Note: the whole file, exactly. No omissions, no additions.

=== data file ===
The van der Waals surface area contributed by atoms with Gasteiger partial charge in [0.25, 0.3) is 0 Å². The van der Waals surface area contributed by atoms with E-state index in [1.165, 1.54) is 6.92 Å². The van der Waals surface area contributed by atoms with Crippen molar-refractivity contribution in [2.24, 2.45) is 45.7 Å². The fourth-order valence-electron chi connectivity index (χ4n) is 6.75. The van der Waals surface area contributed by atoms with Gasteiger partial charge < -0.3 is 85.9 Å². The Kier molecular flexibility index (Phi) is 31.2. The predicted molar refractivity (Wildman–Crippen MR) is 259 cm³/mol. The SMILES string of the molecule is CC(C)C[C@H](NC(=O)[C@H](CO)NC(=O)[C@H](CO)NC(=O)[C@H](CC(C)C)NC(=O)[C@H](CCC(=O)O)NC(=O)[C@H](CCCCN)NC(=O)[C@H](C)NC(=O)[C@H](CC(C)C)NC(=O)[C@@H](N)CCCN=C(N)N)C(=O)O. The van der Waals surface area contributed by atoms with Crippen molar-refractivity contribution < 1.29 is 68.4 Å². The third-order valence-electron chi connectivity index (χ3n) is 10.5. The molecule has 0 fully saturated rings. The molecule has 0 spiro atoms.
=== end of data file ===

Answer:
The van der Waals surface area contributed by atoms with Gasteiger partial charge in [0.25, 0.3) is 0 Å². The van der Waals surface area contributed by atoms with E-state index in [1.165, 1.54) is 6.92 Å². The van der Waals surface area contributed by atoms with Crippen molar-refractivity contribution in [2.24, 2.45) is 45.7 Å². The fourth-order valence-electron chi connectivity index (χ4n) is 6.75. The van der Waals surface area contributed by atoms with Gasteiger partial charge < -0.3 is 85.9 Å². The Kier molecular flexibility index (Phi) is 31.2. The predicted molar refractivity (Wildman–Crippen MR) is 259 cm³/mol. The SMILES string of the molecule is CC(C)C[C@H](NC(=O)[C@H](CO)NC(=O)[C@H](CO)NC(=O)[C@H](CC(C)C)NC(=O)[C@H](CCC(=O)O)NC(=O)[C@H](CCCCN)NC(=O)[C@H](C)NC(=O)[C@H](CC(C)C)NC(=O)[C@@H](N)CCCN=C(N)N)C(=O)O. The van der Waals surface area contributed by atoms with Crippen molar-refractivity contribution < 1.29 is 68.4 Å². The third-order valence-electron chi connectivity index (χ3n) is 10.5. The molecule has 0 fully saturated rings. The molecule has 0 spiro atoms.